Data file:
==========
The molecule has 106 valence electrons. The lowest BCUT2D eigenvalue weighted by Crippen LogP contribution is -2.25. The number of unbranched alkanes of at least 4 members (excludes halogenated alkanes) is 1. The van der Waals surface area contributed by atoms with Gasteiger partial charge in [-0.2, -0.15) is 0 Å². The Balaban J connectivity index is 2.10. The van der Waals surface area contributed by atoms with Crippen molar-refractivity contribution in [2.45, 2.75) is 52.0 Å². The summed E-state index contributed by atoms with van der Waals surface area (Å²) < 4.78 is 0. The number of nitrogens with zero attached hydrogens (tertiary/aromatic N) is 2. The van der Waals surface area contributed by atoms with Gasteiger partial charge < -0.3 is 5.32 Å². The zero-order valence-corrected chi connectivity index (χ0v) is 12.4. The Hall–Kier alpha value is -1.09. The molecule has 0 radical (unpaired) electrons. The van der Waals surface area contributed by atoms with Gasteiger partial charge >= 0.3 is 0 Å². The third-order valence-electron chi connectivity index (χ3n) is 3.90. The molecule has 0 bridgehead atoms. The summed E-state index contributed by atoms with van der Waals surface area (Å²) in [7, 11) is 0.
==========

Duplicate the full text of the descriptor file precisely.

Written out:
The molecule has 106 valence electrons. The lowest BCUT2D eigenvalue weighted by Crippen LogP contribution is -2.25. The number of unbranched alkanes of at least 4 members (excludes halogenated alkanes) is 1. The van der Waals surface area contributed by atoms with Gasteiger partial charge in [-0.2, -0.15) is 0 Å². The Balaban J connectivity index is 2.10. The van der Waals surface area contributed by atoms with Crippen molar-refractivity contribution in [2.45, 2.75) is 52.0 Å². The summed E-state index contributed by atoms with van der Waals surface area (Å²) < 4.78 is 0. The number of nitrogens with zero attached hydrogens (tertiary/aromatic N) is 2. The van der Waals surface area contributed by atoms with Gasteiger partial charge < -0.3 is 5.32 Å². The zero-order valence-corrected chi connectivity index (χ0v) is 12.4. The Hall–Kier alpha value is -1.09. The molecule has 0 radical (unpaired) electrons. The van der Waals surface area contributed by atoms with Gasteiger partial charge >= 0.3 is 0 Å². The third-order valence-electron chi connectivity index (χ3n) is 3.90. The molecule has 0 bridgehead atoms. The summed E-state index contributed by atoms with van der Waals surface area (Å²) in [7, 11) is 0.